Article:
Economic troubles continue to plague Venzuela


Opposition supporters hold a national a flag during a rally against Nicolas Maduro’s government in San Cristobal March 22, 2014. Two Venezuelans died from gunshot wounds during protests against Maduro, witnesses and local media said on Saturday, pushing the death toll from almost two months of anti-government protests to 33. REUTERS/Carlos Eduardo Ramirez (VENEZUELA – Tags: POLITICS CIVIL UNREST) ORG XMIT: VEN103

Christian Halstead

Venezuela is in the midst of one of the most dire humanitarian crises South America has seen since European imperialism. The Venezuelan people are currently riffed with food shortages, rampant crime, and political upheaval. This denigration is due in large part to the collapse of the nation’s currency in particular and its economy in general. While experts are certain Venezuela’s poorly executed economic planning is to blame for the crisis, political leaders are at a loss for solutions.

To properly understand the current state of affairs in Venezuela, one must first look at what has led up to the crisis. Hugo Chávez, easily one of the most prolific yet controversial public figures ever to emerge from Venezuela, was inaugurated as president in 1998. A year later, Venezuela ratified an entirely new constitution as part of the Bolivar Revolution, a socialist type of revolution issued in by Chávez and his party known as the Fifth Republic Movement. The Bolivar Revolution wrought in a period of relative prosperity and improvement in Venezuelan society. Such improvements include the nationalization of many key high-profit industries, the establishment of direct democratic institutions such as the Communal Councils, and the expansion of social programs which granted access to food, housing, healthcare, and education to all Venezuelan citizens. Chávez died in 2013 as a hero among his people and an inspiration for the left worldwide.

Unfortunately, Chávez’s legacy of greatness was by no means a permanent fixture. Nicolas Maduro was elected president in 2013 as a member of the United Socialist Party, the party set to continue the legacy of the Fifth Republic Movement. Within a year of his inauguration, key tenants of the Venezuelan economy and, consequently, its humanitarian infrastructure began to crumble.

Arguably the most important industry nationalized by Chávez in the name of the Venezuelan government was oil. Oil has accounted for 95 percent of Venezuela’s exports since the government took control of it in the early aughts. Venezuela’s land was, and still is, rich with oil resources and with oil prices so high during those years, enormous profits came easy. These profits were reinvested into the Venezuelan people as is typical of a socialist economy. Experts claim this oil money provided over one million poor Venezuelans with homes for example.

In 2014, however, as oil prices dropped suddenly and dramatically, so did the health Venezuela’s economy and government. The drop in oil’s value was the culminated effect of slow global economic growth, increased efficiency in oil usage, the introduction of fuel alternatives, and a flooded oil supply in the market due to new nations entering the industry full force, including the United States with fracking. The price of oil fell nearly 50 percent in June of 2014. Venezuela lost nearly half of all of its oil revenue and the social programs which relied upon this revenue were left largely without funding. In other words, it was the people of Venezuela who bore the brunt of this global economic chaos.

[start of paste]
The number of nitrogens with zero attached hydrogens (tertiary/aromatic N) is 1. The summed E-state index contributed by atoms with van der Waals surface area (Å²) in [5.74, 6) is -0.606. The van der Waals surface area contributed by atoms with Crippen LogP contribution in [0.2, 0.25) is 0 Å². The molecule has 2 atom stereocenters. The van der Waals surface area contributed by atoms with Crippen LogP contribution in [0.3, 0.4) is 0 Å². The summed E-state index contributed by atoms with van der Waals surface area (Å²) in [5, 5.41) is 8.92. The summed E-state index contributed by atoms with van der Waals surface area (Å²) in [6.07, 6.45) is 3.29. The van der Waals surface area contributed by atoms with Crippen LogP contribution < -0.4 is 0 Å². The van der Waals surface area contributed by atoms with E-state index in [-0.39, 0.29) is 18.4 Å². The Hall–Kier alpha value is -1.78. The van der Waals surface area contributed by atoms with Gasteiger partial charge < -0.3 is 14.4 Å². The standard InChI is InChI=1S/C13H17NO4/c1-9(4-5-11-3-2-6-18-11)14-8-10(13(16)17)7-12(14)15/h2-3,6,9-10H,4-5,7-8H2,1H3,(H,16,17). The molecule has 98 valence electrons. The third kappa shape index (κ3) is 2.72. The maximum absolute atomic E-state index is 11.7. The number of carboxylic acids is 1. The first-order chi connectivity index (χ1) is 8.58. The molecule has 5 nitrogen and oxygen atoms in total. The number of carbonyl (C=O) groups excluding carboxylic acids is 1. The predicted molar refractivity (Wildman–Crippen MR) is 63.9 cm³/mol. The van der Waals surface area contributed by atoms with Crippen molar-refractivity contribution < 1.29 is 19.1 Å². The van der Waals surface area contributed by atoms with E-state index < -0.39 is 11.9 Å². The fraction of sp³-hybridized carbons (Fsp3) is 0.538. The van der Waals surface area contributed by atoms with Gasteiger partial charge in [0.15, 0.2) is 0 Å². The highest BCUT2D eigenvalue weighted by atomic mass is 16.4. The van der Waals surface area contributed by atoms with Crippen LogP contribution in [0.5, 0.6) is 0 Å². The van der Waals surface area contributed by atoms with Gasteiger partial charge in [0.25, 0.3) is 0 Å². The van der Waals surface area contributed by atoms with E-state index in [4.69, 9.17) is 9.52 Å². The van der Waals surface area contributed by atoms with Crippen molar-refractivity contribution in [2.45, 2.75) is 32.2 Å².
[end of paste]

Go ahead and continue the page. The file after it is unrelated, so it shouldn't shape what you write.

As a result, the International Monetary Fund projected inflation in Venezuela to grow by a shocking 481.52 percent in total this year and 1,642 percent next year. This, coupled with a projected contraction of the Venezuelan economy by eight percent in 2016, is at the heart of the crisis in Venezuela today.

Since the government has little revenue to provide its people with necessary amenities as is expected, food is becoming increasingly scarce. Looting is rampant. The Venezuelan healthcare system is hardly functioning at all. For example, malaria cases rose by 72 percent in the first half of 2016.

Over the summer, to ease the pain of Venezuela’s economic depression, Maduro began to hike the minimum wage, set price controls, nationalize and crack down on private industry, and set controls on the bolivar’s currency exchange rate. None of this has seemed to help. In fact, it has only made it harder for Venezuelans to lift themselves out of poverty by means of their own as little can be accomplished within the confines of government planning. A huge black market has emerged in Venezuela which exists outside of the government’s scope, leading to further tax deficits and the devaluation of the bolivar.

President Nicolas Maduro is faced with harsh criticism from his political adversaries. Demands for the president’s impeachment and violent rioting are now commonplace. 73 protesters were injured by the police in Merida, a northwestern Venezuelan city, last week during one of the many riots which have occurred recently. Journalism is restricted as the government has tried to mitigate publicity of the turmoil. Although peace talks facilitated by the Vatican between the Venezuelan Socialist Party and its opposition are underway, little progress is being made to improve the dire circumstances of the Venezuelan crisis.